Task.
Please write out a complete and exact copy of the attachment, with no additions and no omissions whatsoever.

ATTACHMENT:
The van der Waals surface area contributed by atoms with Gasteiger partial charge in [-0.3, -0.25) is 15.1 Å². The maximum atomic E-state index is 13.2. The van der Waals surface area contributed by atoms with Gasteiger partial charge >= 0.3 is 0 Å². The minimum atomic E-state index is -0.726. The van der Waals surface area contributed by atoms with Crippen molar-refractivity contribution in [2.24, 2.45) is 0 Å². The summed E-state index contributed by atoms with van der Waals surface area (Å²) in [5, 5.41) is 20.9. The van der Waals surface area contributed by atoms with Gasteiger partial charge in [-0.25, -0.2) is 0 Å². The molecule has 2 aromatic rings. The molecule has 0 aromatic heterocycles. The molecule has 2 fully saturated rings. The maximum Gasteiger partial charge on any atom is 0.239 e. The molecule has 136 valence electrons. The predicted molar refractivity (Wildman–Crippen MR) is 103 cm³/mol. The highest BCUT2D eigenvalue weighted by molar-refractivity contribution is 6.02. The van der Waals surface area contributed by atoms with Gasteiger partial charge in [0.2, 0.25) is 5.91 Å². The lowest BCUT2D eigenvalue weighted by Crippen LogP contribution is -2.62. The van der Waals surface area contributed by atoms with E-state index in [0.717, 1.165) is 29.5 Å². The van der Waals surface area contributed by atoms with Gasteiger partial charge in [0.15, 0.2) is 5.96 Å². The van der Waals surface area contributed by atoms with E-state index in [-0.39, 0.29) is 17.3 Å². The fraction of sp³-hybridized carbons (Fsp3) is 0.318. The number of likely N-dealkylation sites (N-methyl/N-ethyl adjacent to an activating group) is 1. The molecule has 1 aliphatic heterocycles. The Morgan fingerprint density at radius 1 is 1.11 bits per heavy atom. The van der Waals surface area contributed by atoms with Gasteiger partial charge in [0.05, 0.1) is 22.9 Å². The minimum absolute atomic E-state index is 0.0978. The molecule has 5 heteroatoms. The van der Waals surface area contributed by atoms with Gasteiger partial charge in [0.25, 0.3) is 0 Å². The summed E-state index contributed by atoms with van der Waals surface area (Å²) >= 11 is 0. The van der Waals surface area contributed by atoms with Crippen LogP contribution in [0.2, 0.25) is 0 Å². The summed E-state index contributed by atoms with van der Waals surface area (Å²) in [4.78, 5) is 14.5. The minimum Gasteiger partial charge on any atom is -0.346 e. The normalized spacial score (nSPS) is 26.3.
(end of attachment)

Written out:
The van der Waals surface area contributed by atoms with Gasteiger partial charge in [-0.3, -0.25) is 15.1 Å². The maximum atomic E-state index is 13.2. The van der Waals surface area contributed by atoms with Gasteiger partial charge >= 0.3 is 0 Å². The minimum atomic E-state index is -0.726. The van der Waals surface area contributed by atoms with Crippen molar-refractivity contribution in [2.24, 2.45) is 0 Å². The summed E-state index contributed by atoms with van der Waals surface area (Å²) in [5, 5.41) is 20.9. The van der Waals surface area contributed by atoms with Gasteiger partial charge in [-0.25, -0.2) is 0 Å². The molecule has 2 aromatic rings. The molecule has 0 aromatic heterocycles. The molecule has 2 fully saturated rings. The maximum Gasteiger partial charge on any atom is 0.239 e. The molecule has 136 valence electrons. The predicted molar refractivity (Wildman–Crippen MR) is 103 cm³/mol. The highest BCUT2D eigenvalue weighted by molar-refractivity contribution is 6.02. The van der Waals surface area contributed by atoms with Gasteiger partial charge in [0.2, 0.25) is 5.91 Å². The lowest BCUT2D eigenvalue weighted by Crippen LogP contribution is -2.62. The van der Waals surface area contributed by atoms with E-state index in [0.717, 1.165) is 29.5 Å². The van der Waals surface area contributed by atoms with Gasteiger partial charge in [0.15, 0.2) is 5.96 Å². The van der Waals surface area contributed by atoms with E-state index in [-0.39, 0.29) is 17.3 Å². The fraction of sp³-hybridized carbons (Fsp3) is 0.318. The number of likely N-dealkylation sites (N-methyl/N-ethyl adjacent to an activating group) is 1. The molecule has 1 aliphatic heterocycles. The Morgan fingerprint density at radius 1 is 1.11 bits per heavy atom. The van der Waals surface area contributed by atoms with Gasteiger partial charge in [0.05, 0.1) is 22.9 Å². The minimum absolute atomic E-state index is 0.0978. The molecule has 5 heteroatoms. The van der Waals surface area contributed by atoms with Gasteiger partial charge in [0.25, 0.3) is 0 Å². The summed E-state index contributed by atoms with van der Waals surface area (Å²) >= 11 is 0. The van der Waals surface area contributed by atoms with Crippen LogP contribution in [0.2, 0.25) is 0 Å². The summed E-state index contributed by atoms with van der Waals surface area (Å²) in [4.78, 5) is 14.5. The minimum Gasteiger partial charge on any atom is -0.346 e. The normalized spacial score (nSPS) is 26.3.